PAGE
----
Creating and maintaining a sourdough starter may seem really hard and difficult to begin with. But once you get going, you will see how easy it really is, and maintaining it will just become part of your routine.
Mine is still alive after 8 years, and it’s as old as one of my kids.
Even with our move in January to the new farmhouse, we’ve kept ours alive! Honestly, once you get an established starter, it is pretty resilient.
We’ve talked a lot recently about sourdough, and that’s because it is such a staple in our house.
We make sourdough everything. From pancakes, to bread, to flat bread, you name a bread product, and we probably make a sourdough version. It is just a healthier way to eat grains that our whole family really enjoys.
I love starting these sourdough biscuits in the morning – the day before I want to bake them; that way, the next morning, they are ready to go.
There is truly nothing like a delicious breakfast with some long-fermented sourdough biscuits, topped with homemade jam, butter, or honey.
Tips For Making Long-Fermented Sourdough Biscuits
- Use your hands to mix it up. Hands are my favorite kitchen tool. They are so… handy (wink, wink).
- If you have a gluten sensitivity, try to ferment these biscuits for 24 hours.
- Don’t forget to feed your starter 4-8 hours before making this recipe.
- Cut your biscuits using a biscuit cutter, mason jar, cookie cutter… really, anything round, or you could just cut them into squares.
Ingredients you will need for sourdough biscuits:
8 Tbsp cold butter, cut into chunks
1.5 cups of flour – I used freshly milled whole wheat white flour
1 cup of fed sourdough starter*
1 Tbsp honey
3/4 tsp salt
1 tsp baking powder
1/2 tsp baking soda
*Fed sourdough starter is a sourdough starter that has been given equal parts water and flour, mixed, and allowed to sit at room temperature at least 4-12 hours.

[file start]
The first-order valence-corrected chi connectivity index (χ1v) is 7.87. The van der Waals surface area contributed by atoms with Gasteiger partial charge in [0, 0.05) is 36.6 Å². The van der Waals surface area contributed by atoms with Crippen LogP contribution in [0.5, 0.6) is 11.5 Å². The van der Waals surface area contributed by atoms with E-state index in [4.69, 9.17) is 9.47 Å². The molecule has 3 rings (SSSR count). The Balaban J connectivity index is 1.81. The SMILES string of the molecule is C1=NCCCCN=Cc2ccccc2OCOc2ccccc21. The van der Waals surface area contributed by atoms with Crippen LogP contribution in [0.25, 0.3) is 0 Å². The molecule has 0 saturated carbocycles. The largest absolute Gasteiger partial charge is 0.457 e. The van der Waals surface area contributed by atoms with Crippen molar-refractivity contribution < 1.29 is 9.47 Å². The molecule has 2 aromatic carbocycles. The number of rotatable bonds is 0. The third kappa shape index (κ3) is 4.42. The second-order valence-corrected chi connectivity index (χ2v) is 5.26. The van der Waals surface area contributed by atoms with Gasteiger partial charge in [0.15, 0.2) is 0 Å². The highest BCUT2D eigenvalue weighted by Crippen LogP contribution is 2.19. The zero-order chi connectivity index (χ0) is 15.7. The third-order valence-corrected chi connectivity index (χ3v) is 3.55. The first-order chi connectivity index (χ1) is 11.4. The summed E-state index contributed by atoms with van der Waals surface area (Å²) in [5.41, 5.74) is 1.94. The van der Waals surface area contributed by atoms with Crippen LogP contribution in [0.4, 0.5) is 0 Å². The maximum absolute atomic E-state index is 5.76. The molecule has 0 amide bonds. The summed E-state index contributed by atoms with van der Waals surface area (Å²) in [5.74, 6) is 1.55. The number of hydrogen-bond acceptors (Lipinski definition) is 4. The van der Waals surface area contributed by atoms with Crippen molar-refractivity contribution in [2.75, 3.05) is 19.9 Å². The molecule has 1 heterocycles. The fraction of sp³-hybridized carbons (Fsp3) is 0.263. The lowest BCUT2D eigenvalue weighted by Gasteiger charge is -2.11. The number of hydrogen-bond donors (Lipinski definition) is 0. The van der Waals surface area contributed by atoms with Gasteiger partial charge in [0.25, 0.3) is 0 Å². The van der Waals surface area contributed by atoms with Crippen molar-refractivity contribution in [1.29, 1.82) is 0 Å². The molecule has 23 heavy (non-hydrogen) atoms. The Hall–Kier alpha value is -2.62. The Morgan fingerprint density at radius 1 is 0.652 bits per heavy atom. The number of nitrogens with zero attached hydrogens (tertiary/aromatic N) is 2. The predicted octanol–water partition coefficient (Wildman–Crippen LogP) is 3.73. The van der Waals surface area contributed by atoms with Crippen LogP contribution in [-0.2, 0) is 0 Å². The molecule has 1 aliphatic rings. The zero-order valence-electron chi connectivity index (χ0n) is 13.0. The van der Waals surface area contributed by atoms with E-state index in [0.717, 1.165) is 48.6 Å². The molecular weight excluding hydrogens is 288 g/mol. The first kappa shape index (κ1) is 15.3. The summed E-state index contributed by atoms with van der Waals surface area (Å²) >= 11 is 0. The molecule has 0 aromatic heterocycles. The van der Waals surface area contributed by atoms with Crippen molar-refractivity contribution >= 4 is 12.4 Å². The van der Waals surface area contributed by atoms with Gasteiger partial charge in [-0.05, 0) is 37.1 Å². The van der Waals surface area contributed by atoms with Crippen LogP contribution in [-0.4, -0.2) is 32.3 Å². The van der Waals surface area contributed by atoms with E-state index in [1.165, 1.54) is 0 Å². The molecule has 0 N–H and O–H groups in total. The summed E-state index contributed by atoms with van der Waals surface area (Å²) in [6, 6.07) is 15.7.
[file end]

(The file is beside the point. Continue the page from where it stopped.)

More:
How To Make Long-Fermented Sourdough Biscuits Video
How To Make Long-Fermented Sourdough Biscuits
- Chop up cold butter into chunks and add to a large bowl.
- Add flour to the butter.
- Cut butter into flour; I usually just use my hands to massage the flour and butter together until it starts to form a ball.
- Add 1 cup of fed sourdough starter.
- Add honey and stir until nicely incorporated.
- Place a clean tea towel over bowl and allow to sit at room temperature at least 8-24 hours. This is based on your level of tolerance to gluten and also your taste preference. The longer it sits out, the more sour it will get.
- The next day, add baking soda, baking powder, and salt to the fermented dough.
- Mix everything together well. I like to use my fingers.
- Roll out biscuits onto a lightly floured surface and cut. I like to use an antique measuring cup, but you could also use a mason jar, or anything round.
- Place onto a well-seasoned cast iron skillet or a glass baking dish. This is just like the sourdough peach cobbler recipe.
- For a little added height, you can allow the biscuits to rise again for 30 minutes to an hour in a warm place before baking.
- Bake in a 400 degree oven for 14 -20 minutes.
Benefits of sourdough
Soaking, sprouting, or fermenting wheat reduces the amount of phytic acid in wheat products. Properly preparing grains makes them easier to digest, and allows you to more easily absorb nutrients.